The last time a Louisiana lawmaker was elected to a top spot in the congressional hierarchy, there was joy throughout the 1st Congressional District.
Were his constituents thrilled that Bob Livingston, the Metairie Republican chosen by his peers in late 1998 for the lofty role of House speaker, was about to impose his conservative values on the land? Not exactly, although given the district’s politics, most of them were surely fine with it.
No, the jubilation that greeted Livingston’s selection, not to mention the dejection unleashed by his sudden resignation amid revelations that he’d strayed from his marriage, wasn’t about ideology or philosophy.
It was about stuff — specifically, the many millions of dollars worth of local projects, from flood-control infrastructure to transportation improvements, from shipbuilding contracts at Avondale to the development of UNO’s Research & Technology Park, that Livingston had steered back home during his years as Appropriations Committee chairman. Not to mention the anticipation that, as the House’s top leader, he would have sent many millions more this way.
This week, U.S. Rep. Steve Scalise, the third person to represent the district since Livingston, but the first who actually seems to like serving in the House, officially took over the No. 3 spot in the GOP hierarchy, which means he got further than Livingston ever did.
Now, majority whip isn’t speaker. Scalise’s job isn’t so much to set policy (although he’ll certainly have input) as it is to corral and count votes. And Livingston’s brand of bringing home the bacon isn’t exactly in vogue in today’s GOP.
Still, Scalise’s life is about to get more complicated. He’ll now have two constituencies to please: the one back home in Louisiana and the one up in Washington.
Given the district’s conservatism, not to mention Louisiana’s stake in the GOP goal of expanding domestic energy production, they’ll often agree. And, indeed, Scalise, previously the leader of the conservative Republican Study Committee, says one of the ways Louisiana will benefit from his new role is that “I get to advocate for those things that I think are important to us, for our values, for the conservative values I was elected to represent.”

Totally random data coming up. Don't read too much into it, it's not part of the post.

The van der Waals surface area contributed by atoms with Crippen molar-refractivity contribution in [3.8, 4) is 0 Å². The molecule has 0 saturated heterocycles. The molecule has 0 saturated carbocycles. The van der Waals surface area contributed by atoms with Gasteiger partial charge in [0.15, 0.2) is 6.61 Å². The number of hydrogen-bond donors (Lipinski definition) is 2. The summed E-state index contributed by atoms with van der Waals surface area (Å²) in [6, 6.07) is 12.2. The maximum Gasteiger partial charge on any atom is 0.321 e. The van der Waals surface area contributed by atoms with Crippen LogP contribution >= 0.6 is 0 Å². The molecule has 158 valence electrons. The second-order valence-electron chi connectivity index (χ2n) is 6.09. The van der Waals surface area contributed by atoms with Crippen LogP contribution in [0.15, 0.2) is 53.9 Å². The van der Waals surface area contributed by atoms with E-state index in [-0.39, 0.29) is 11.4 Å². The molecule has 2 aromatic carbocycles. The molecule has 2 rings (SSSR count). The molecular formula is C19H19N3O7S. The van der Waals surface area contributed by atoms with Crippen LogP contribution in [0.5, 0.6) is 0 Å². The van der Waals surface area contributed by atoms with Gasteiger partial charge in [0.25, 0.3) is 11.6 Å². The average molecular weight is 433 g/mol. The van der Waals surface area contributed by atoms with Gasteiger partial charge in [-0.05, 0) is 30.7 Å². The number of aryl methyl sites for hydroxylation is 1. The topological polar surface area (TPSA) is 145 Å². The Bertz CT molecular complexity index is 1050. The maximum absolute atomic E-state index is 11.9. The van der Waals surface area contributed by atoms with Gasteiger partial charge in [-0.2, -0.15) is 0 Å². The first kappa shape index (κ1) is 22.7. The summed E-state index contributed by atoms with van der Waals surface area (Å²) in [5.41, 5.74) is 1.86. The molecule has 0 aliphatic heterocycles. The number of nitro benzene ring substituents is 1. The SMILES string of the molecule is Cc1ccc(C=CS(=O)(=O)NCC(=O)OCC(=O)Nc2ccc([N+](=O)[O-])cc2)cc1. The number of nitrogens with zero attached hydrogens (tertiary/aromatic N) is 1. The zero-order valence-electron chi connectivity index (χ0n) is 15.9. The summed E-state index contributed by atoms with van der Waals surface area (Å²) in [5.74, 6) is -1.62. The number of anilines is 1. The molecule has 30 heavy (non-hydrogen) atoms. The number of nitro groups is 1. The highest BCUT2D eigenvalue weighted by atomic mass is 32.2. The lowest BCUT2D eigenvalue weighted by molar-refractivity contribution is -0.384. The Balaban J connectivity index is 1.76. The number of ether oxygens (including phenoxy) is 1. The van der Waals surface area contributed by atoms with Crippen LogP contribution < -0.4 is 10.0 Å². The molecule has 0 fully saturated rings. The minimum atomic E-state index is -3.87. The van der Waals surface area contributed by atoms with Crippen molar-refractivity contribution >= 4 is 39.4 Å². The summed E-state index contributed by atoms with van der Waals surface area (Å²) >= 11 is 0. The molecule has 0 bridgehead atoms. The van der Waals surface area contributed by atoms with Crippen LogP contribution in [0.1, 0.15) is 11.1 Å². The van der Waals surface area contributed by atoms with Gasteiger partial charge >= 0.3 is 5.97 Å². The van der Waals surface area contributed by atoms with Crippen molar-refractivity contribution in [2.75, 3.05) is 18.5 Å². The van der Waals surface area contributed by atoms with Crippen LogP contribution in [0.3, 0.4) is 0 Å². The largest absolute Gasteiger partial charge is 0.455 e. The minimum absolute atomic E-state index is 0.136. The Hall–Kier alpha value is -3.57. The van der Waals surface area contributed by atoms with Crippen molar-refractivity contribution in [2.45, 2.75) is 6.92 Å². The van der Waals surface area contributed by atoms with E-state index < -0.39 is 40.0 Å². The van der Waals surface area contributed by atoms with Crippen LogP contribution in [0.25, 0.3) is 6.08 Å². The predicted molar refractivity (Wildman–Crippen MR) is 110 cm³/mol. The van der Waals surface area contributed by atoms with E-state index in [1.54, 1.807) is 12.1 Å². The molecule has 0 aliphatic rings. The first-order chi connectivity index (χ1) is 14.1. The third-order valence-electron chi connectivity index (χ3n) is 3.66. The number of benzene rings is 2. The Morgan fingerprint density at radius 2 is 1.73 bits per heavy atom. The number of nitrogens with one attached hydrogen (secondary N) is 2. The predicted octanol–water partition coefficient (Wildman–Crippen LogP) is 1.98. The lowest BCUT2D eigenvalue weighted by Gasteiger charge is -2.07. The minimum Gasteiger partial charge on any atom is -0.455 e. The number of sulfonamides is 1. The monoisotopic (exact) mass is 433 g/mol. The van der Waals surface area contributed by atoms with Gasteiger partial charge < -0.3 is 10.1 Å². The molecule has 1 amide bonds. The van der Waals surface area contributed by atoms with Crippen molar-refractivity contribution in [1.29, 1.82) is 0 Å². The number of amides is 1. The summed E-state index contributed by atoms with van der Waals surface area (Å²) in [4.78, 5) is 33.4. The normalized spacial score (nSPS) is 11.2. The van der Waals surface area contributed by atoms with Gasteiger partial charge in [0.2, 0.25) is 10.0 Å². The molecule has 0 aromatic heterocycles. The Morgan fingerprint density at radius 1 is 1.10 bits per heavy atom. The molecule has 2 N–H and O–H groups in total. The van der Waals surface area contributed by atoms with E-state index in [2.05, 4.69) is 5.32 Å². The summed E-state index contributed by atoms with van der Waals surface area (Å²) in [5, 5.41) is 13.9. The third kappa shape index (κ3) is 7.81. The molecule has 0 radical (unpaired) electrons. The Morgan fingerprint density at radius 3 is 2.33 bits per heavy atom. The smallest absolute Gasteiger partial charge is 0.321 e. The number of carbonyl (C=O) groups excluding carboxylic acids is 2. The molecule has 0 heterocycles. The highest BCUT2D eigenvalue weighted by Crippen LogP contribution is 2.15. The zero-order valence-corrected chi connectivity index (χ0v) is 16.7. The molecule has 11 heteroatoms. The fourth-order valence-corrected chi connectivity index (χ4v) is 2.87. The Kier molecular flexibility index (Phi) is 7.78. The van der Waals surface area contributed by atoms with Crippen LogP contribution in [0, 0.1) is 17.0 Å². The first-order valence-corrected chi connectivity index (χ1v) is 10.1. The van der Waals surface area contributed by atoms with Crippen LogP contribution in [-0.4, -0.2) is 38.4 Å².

But it’s not a given. There are bound to be times when local priorities and positions taken by the most conservative, small-government-minded members diverge. One came up earlier this year, when Scalise helped maneuver around the highly skeptical chair of the Financial Services Committee to pass a bill to keep residents in flood-prone states from draconian increases in flood insurance premiums.
Another big intra-party fight is looming. The Export-Import Bank is due for reauthorization this fall, and Louisiana’s business establishment is pushing hard to keep the bank, which helps domestic companies expand into international markets and has benefited a whole lot of local firms. But there’s definite pushback among tea party Republicans who don’t believe this is a proper federal function. Scalise, who’s opposed reauthorization in the past, could find himself in a tricky position on this.
In truth, Scalise doesn’t just have to worry about his fellow House members. He’s also got a whole new class of political donors who clearly aren’t giving out of the goodness of their hearts; The National Journal reported that, in days after Scalise won the whip election, he raised $150,000, including donations from three dozen contributors, mainly big-time lobbyists and corporate PACs, that have never given him a look before.
Then there’s the national media, which are now more likely to seek his opinion but also more likely to pounce on his every word. His weekend appearance on presumably friendly Fox News, in which he dodged questions from host Chris Wallace about whether the House leadership would consider impeaching President Obama, drew a very public rebuke from MSNBC host and former GOP Congressman Joe Scarborough, who argued that he played into the Democrats’ hands.
“What is wrong with him?” Scarborough asked. “He is the No. 3 guy! He is not a back bencher! Not a crazy nut like I was. He is a number-three-ranking Republican in the House of Representatives! And you can’t say no to that? It’s devastating.”
And while he remains popular in Louisiana and is showing every sign that he’ll continue tending to his local politics, Scalise would also do well to keep in mind the cautionary tale of Eric Cantor, the outgoing majority leader whose ouster cleared a path for Scalise’s own ascent.
Cantor, of course, didn’t lose the confidence of the House GOP caucus.
He lost his position when the voters in his Virginia ousted him in Republican primary — presumably because he wasn’t sending enough love back home.